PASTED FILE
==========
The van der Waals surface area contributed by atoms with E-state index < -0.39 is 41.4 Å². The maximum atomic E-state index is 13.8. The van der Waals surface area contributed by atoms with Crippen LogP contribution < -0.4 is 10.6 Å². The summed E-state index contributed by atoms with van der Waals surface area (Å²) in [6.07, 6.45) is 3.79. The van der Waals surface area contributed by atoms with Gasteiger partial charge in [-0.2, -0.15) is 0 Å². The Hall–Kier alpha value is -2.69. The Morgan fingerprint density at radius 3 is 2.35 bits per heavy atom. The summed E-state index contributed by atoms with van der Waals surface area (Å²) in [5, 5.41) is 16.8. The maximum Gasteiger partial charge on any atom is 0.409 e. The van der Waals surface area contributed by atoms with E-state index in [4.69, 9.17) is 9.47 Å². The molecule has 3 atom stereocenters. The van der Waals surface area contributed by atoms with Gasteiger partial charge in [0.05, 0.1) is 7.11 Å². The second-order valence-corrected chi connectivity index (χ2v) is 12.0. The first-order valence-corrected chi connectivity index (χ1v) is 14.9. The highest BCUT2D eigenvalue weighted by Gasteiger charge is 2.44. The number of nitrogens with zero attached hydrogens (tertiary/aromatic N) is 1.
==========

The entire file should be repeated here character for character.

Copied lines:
The van der Waals surface area contributed by atoms with E-state index < -0.39 is 41.4 Å². The maximum atomic E-state index is 13.8. The van der Waals surface area contributed by atoms with Crippen LogP contribution < -0.4 is 10.6 Å². The summed E-state index contributed by atoms with van der Waals surface area (Å²) in [6.07, 6.45) is 3.79. The van der Waals surface area contributed by atoms with Gasteiger partial charge in [-0.2, -0.15) is 0 Å². The Hall–Kier alpha value is -2.69. The Morgan fingerprint density at radius 3 is 2.35 bits per heavy atom. The summed E-state index contributed by atoms with van der Waals surface area (Å²) in [5, 5.41) is 16.8. The maximum Gasteiger partial charge on any atom is 0.409 e. The van der Waals surface area contributed by atoms with E-state index in [4.69, 9.17) is 9.47 Å². The molecule has 3 atom stereocenters. The van der Waals surface area contributed by atoms with Gasteiger partial charge in [0.05, 0.1) is 7.11 Å². The second-order valence-corrected chi connectivity index (χ2v) is 12.0. The first-order valence-corrected chi connectivity index (χ1v) is 14.9. The highest BCUT2D eigenvalue weighted by Gasteiger charge is 2.44. The number of nitrogens with zero attached hydrogens (tertiary/aromatic N) is 1.